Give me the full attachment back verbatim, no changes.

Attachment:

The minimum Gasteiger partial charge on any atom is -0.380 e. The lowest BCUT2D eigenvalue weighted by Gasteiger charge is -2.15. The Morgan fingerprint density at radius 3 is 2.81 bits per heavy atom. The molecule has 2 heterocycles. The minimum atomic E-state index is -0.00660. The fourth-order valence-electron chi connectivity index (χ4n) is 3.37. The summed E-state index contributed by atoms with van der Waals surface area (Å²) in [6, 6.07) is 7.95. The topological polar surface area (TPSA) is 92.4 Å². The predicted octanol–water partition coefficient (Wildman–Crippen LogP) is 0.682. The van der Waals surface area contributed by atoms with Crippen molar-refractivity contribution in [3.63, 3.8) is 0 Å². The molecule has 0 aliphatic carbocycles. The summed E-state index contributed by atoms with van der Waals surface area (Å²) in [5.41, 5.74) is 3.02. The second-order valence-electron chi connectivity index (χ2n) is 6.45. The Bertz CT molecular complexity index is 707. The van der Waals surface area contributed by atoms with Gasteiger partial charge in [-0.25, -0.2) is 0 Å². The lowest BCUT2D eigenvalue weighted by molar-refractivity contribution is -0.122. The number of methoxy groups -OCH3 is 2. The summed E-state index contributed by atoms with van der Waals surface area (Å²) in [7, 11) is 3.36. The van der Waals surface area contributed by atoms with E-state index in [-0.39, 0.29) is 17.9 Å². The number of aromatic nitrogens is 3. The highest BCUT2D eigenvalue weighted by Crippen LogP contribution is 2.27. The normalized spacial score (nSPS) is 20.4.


The minimum Gasteiger partial charge on any atom is -0.380 e. The lowest BCUT2D eigenvalue weighted by Gasteiger charge is -2.15. The Morgan fingerprint density at radius 3 is 2.81 bits per heavy atom. The molecule has 2 heterocycles. The minimum atomic E-state index is -0.00660. The fourth-order valence-electron chi connectivity index (χ4n) is 3.37. The summed E-state index contributed by atoms with van der Waals surface area (Å²) in [6, 6.07) is 7.95. The topological polar surface area (TPSA) is 92.4 Å². The predicted octanol–water partition coefficient (Wildman–Crippen LogP) is 0.682. The van der Waals surface area contributed by atoms with Crippen molar-refractivity contribution in [3.63, 3.8) is 0 Å². The molecule has 0 aliphatic carbocycles. The summed E-state index contributed by atoms with van der Waals surface area (Å²) in [5.41, 5.74) is 3.02. The second-order valence-electron chi connectivity index (χ2n) is 6.45. The Bertz CT molecular complexity index is 707. The van der Waals surface area contributed by atoms with Gasteiger partial charge in [-0.25, -0.2) is 0 Å². The lowest BCUT2D eigenvalue weighted by molar-refractivity contribution is -0.122. The number of methoxy groups -OCH3 is 2. The summed E-state index contributed by atoms with van der Waals surface area (Å²) in [7, 11) is 3.36. The van der Waals surface area contributed by atoms with E-state index in [-0.39, 0.29) is 17.9 Å². The number of aromatic nitrogens is 3. The highest BCUT2D eigenvalue weighted by Crippen LogP contribution is 2.27. The normalized spacial score (nSPS) is 20.4.